The importance of colon cancer screening

Published 12:08 pm Thursday, March 9, 2023

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Healthy Circle of Greenville hosted a discussion by Dr. Brandon Slagley on March 6, at the Regional Medical Center dining room. The free talk highlighted  the importance of Colon Cancer awareness and screening.

The event began at 1 p.m. and was open to the public, said Linda Hummel, the Community Outreach Coordinator for Regional Medical Center.

“We have these health and wellness programs to help us to learn more and educate the men and women in our community to take better care of ourselves so we can care for our loved ones,” said Hummel.

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To emphasize Colorectal Cancer Screening Month, Regional Medical Center, along with Healthy Circle, decided it was timely to have Slagley come in and present this discussion.

The whole point of getting screened for colon cancer, Slagley said, was so no one would need to care for a loved one battling colon cancer. In other words, he emphasized, finding cancer early is vital to successful treatment.

“It is one of the few preventable cancers,” Slagley said. “If we do a screening on a screening schedule, then if we find a polyp, we can get it out early.”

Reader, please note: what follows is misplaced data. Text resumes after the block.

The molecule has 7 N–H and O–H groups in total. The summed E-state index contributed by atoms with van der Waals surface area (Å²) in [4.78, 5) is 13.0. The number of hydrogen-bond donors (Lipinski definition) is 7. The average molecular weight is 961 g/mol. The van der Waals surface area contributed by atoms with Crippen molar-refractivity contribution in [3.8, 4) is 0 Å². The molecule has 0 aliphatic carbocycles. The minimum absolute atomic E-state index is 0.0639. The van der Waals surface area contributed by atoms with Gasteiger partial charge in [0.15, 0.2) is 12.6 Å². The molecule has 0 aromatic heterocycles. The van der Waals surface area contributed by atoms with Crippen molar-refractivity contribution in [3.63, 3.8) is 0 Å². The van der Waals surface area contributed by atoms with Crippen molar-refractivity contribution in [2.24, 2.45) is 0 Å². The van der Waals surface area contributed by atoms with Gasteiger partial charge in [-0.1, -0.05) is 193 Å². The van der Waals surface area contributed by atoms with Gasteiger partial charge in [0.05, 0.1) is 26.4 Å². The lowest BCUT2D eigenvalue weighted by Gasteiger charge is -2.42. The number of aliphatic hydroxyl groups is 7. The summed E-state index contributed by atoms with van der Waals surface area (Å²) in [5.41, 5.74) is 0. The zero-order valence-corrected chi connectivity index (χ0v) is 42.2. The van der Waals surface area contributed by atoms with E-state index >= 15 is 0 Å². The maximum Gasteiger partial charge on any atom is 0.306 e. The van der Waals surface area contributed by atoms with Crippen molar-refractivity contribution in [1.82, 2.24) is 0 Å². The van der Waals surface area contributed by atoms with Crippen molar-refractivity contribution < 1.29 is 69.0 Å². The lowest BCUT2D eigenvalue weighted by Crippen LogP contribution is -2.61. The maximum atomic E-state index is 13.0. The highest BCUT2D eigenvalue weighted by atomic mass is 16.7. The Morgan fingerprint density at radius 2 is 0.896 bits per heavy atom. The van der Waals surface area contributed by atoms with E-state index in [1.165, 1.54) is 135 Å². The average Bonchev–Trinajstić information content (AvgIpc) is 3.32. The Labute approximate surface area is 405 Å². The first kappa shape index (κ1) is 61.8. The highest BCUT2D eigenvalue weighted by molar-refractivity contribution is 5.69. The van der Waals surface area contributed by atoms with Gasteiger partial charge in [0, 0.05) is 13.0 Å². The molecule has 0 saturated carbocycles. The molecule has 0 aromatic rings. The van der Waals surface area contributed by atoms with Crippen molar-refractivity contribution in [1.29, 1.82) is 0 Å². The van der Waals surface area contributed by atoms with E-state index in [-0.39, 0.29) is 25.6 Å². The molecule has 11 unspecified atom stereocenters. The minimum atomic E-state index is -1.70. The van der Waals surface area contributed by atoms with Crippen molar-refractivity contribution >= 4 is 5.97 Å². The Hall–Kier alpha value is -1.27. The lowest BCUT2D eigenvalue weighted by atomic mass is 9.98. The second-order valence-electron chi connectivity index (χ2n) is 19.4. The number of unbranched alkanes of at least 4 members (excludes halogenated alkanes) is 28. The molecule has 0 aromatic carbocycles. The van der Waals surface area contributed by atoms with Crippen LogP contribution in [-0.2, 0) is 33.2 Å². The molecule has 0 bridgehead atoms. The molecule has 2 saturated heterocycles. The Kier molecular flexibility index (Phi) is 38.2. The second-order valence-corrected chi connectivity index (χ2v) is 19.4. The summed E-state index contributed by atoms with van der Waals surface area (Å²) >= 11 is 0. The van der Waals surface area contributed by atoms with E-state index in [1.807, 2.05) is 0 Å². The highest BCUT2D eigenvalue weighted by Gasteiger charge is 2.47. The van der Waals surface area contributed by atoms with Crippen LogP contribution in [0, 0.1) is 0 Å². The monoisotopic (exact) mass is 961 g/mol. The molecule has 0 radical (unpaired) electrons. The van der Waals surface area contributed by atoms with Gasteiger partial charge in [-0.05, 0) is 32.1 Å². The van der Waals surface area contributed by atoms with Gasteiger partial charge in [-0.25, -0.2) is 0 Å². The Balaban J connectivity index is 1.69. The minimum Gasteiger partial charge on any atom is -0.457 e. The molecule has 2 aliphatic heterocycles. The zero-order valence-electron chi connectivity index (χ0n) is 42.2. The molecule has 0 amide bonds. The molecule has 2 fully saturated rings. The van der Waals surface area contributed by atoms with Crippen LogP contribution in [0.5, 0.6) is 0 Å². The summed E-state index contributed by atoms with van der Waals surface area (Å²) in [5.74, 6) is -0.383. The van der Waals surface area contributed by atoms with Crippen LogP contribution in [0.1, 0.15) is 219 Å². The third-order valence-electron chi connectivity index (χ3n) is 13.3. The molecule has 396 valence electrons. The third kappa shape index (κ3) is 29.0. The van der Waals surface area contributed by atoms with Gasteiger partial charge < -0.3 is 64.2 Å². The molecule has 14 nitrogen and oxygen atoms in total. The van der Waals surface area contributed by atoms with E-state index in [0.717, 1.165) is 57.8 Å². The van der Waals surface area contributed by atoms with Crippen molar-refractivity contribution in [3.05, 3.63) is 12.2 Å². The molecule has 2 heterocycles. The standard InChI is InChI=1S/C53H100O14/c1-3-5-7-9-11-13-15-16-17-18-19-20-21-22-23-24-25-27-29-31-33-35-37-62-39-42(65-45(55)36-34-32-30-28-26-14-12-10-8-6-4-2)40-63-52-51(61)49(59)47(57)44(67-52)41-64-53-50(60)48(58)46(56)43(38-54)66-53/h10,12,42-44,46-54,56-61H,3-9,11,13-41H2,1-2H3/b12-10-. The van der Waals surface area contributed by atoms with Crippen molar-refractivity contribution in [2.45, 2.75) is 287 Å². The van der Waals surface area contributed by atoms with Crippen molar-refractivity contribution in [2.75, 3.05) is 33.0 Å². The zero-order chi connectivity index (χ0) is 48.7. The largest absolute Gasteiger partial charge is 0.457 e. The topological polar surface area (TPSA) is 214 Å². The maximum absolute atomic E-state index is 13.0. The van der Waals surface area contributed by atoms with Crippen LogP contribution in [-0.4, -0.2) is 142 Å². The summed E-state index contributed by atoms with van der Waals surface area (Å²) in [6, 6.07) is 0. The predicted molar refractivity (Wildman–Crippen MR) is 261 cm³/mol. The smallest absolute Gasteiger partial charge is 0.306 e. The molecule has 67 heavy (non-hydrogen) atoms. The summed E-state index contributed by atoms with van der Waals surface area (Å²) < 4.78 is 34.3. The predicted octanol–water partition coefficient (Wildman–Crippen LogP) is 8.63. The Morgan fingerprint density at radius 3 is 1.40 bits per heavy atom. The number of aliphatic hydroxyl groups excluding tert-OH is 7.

Recently, the age for screening shifted from 50 to 45. Slagley explained the shift resulted from a rise in the rate of colon cancer among people below the age of 50.

“Also, if there is a family member, such as a brother, sister, or parent, who has had colorectal cancer, that individual needs to begin screenings 10 years earlier, “ Slagley said.

Slagly also discussed the difference between diagnosing early cancer and preventing cancer. 

“There’s a one in 20 chance of getting colon cancer,” Slagley said. “It’s the second leading cause of cancer death, lung cancer being the leading cause. If you catch colon cancer early, and it hasn’t moved out of the colon, there’s a 90% chance that it’s not going to spread. The earlier, the better.”

Slagley recommends a stool test for people interested in checking for colon cancer but who may not want to undergo a medical procedure. 

Cologuard is an at-home test that most people are familiar with because of the commercials on TV, Slagley said. But those tests are not foolproof, he noted. 

“Those things have a role for sure,” Slagley said. “They’re excellent at catching cancer early, but they’re not excellent at catching polyps. The polyps have to be advanced enough for the test to catch it.”

For answers to questions regarding colon cancer, screenings, or what options might be available in this area, contact Slagley’s office at (334) 382-1632. For questions regarding Healthy Circle and the Health and Wellness Program at Regional Medical Center in Greenville, contact Linda Hummel at (334) 383-2305.